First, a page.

Non-genetic risk factors for gastroschisis§


  • Sonja A. Rasmussen,

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    • 1600 Clifton Road, MS E-86, CDC Atlanta, GA 30333.
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    • Sonja A. Rasmussen, M.D., MS, is a pediatrician and clinical geneticist and currently serves as Senior Scientist at the National Center on Birth Defects and Developmental Disabilities at the Centers for Disease Control and Prevention in Atlanta. Her research interests include the identification of risk factors for birth defects, mortality associated with birth defects and genetic conditions, and the impact of infections on the pregnant woman and her embryo or fetus.

  • Jaime L. Frías

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    • Jaime L. Frías, M.D., is a Professor Emeritus of Pediatrics at the University of South Florida in Tampa, and currently a Visiting Scientist at the National Center on Birth Defects and Developmental Disabilities at the Centers for Disease Control and Prevention in Atlanta. He is a clinical geneticist whose research interests have focused on the definition of patterns of malformation and the epidemiology of birth defects.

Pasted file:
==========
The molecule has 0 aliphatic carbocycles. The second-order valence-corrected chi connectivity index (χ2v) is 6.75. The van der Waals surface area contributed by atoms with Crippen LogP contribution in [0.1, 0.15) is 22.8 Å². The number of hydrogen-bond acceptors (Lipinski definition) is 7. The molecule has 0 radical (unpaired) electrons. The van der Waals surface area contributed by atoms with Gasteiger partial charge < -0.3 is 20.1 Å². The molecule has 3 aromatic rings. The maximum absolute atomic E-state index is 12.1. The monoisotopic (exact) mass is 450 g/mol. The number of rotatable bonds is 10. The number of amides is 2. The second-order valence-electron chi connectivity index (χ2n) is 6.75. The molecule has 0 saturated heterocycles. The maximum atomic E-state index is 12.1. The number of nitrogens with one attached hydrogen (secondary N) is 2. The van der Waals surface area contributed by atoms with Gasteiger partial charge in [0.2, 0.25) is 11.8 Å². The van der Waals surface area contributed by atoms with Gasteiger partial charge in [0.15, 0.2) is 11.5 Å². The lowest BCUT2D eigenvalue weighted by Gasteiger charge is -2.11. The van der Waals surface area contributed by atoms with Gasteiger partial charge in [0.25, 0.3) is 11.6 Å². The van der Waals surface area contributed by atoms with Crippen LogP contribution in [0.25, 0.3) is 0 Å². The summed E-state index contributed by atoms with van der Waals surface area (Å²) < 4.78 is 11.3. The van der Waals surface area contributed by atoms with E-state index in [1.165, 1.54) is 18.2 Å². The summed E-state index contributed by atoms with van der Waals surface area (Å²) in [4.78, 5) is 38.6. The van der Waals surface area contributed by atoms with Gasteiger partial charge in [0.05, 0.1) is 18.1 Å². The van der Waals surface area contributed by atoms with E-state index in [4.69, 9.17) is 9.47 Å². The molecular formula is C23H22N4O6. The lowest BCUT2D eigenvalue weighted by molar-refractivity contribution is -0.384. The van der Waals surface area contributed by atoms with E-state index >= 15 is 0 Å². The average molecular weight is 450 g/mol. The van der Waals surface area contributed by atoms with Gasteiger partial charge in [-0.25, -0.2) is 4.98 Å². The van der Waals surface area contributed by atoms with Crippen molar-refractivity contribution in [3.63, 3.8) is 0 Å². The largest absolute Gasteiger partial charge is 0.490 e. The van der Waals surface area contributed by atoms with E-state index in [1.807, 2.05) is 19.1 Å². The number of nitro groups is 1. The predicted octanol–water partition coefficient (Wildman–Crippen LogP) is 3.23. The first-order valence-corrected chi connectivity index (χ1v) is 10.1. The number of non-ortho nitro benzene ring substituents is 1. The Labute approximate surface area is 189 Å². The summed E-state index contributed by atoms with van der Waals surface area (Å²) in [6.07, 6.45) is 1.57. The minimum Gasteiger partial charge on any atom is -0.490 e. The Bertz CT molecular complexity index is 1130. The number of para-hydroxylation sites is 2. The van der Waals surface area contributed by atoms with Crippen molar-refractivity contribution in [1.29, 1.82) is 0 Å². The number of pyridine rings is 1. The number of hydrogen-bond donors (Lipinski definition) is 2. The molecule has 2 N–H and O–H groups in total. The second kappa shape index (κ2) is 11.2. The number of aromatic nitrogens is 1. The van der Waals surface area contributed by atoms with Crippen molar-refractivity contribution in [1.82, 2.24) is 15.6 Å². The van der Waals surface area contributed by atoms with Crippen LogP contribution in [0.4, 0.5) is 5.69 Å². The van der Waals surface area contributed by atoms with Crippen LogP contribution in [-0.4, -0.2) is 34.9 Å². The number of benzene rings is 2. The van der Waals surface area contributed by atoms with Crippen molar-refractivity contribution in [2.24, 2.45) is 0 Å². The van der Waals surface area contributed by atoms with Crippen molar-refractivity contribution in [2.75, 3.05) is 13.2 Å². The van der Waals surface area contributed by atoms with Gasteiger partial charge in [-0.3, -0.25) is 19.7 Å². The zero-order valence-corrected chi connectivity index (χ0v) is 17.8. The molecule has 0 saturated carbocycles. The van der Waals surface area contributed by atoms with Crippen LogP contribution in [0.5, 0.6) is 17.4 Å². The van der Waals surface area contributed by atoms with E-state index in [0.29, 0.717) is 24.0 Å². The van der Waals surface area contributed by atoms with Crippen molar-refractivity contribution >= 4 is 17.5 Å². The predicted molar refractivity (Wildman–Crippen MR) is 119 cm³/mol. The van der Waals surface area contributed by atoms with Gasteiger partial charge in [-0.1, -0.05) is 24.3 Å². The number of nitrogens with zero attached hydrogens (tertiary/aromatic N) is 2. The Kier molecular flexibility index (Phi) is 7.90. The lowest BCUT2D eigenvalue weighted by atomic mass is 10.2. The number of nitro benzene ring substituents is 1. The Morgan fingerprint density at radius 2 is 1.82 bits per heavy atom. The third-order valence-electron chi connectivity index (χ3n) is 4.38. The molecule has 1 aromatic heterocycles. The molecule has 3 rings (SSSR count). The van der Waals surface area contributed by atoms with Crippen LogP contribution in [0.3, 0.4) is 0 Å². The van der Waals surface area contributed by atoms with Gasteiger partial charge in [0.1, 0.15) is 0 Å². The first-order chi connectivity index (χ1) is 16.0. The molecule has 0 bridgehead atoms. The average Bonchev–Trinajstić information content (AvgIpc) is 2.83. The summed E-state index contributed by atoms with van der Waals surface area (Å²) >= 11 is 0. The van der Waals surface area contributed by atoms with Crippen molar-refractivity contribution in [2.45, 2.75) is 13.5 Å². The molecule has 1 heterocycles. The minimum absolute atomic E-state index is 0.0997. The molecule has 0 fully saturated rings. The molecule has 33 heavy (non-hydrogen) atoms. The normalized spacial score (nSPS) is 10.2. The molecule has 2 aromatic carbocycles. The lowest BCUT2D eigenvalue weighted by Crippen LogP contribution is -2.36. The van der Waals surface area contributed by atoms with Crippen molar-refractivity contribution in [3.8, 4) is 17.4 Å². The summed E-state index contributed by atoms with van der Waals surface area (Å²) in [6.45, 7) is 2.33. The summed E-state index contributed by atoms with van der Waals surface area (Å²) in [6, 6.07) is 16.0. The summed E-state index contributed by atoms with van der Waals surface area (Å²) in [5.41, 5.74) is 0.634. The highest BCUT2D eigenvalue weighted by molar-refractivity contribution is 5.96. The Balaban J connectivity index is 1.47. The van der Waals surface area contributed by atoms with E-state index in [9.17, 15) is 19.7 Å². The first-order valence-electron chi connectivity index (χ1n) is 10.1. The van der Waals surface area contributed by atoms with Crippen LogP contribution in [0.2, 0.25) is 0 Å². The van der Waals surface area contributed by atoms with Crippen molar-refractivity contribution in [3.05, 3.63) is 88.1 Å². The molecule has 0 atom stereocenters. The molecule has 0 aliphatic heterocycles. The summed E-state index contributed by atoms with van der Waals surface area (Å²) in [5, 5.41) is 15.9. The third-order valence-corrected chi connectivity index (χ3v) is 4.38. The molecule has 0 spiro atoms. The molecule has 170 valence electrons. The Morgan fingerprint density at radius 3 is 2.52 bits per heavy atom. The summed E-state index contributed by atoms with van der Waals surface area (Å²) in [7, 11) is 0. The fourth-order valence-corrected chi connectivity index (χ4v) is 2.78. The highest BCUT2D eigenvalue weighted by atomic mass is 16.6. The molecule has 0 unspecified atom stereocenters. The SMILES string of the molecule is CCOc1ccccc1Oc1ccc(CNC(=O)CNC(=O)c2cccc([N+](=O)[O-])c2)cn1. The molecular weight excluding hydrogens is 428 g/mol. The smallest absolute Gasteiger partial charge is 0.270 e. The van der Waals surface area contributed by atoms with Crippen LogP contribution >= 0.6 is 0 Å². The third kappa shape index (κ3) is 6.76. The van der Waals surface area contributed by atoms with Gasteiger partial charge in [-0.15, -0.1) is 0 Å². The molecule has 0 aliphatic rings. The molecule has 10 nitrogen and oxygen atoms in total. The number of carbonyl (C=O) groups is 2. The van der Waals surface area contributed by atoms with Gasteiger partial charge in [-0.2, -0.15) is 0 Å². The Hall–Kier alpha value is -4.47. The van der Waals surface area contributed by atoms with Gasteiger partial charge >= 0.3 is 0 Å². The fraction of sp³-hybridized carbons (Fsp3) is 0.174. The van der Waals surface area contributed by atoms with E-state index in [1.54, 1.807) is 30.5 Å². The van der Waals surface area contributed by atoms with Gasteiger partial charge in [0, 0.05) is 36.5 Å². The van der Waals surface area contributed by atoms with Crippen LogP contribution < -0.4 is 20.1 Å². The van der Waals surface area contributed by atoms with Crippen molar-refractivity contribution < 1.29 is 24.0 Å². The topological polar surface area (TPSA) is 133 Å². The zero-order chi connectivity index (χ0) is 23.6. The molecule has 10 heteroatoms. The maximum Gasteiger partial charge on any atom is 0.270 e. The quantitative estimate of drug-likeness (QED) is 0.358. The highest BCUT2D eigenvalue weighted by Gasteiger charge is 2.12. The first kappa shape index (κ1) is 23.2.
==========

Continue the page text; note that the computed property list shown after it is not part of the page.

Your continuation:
• This article is a US Government work and, as such, is in the public domain in the United States of America.

  • The findings and conclusions in this report are those of the authors and do not necessarily represent the official position of the Centers for Disease Control and Prevention.

  • §

    How to cite this article: Rasmussen SA, Frías JL. 2008. Non-genetic risk factors for gastroschisis. Am J Med Genet Part C Semin Med Genet 148C:199–212.


Gastroschisis is an abdominal wall defect typically located to the right of the umbilical cord in which intestines and occasionally other abdominal contents herniate through the abdominal wall opening. The etiology of this defect is unknown. The increased recurrence risks observed in families with a child with gastroschisis suggest that genetic factors play a role in its causation. However, non-genetic factors are also important, as evidenced by the increased occurrence of gastroschisis among younger mothers, the increasing prevalence of gastroschisis in recent years observed by several birth defects surveillance systems, and the frequent occurrence of gastroschisis in a cluster pattern. Despite recognition of the importance of non-genetic factors in gastroschisis causation, no factors, other than young maternal age, have been definitively identified, limiting the development of prevention strategies. This article summarizes the currently available literature on non-genetic risk factors for gastroschisis, including investigations of sociodemographic factors, maternal therapeutic medication and non-therapeutic drug exposures, chemical exposures, and other factors. The article also discusses some of the challenges faced by investigators working to better understand gastroschisis etiology. Published 2008 Wiley-Liss, Inc.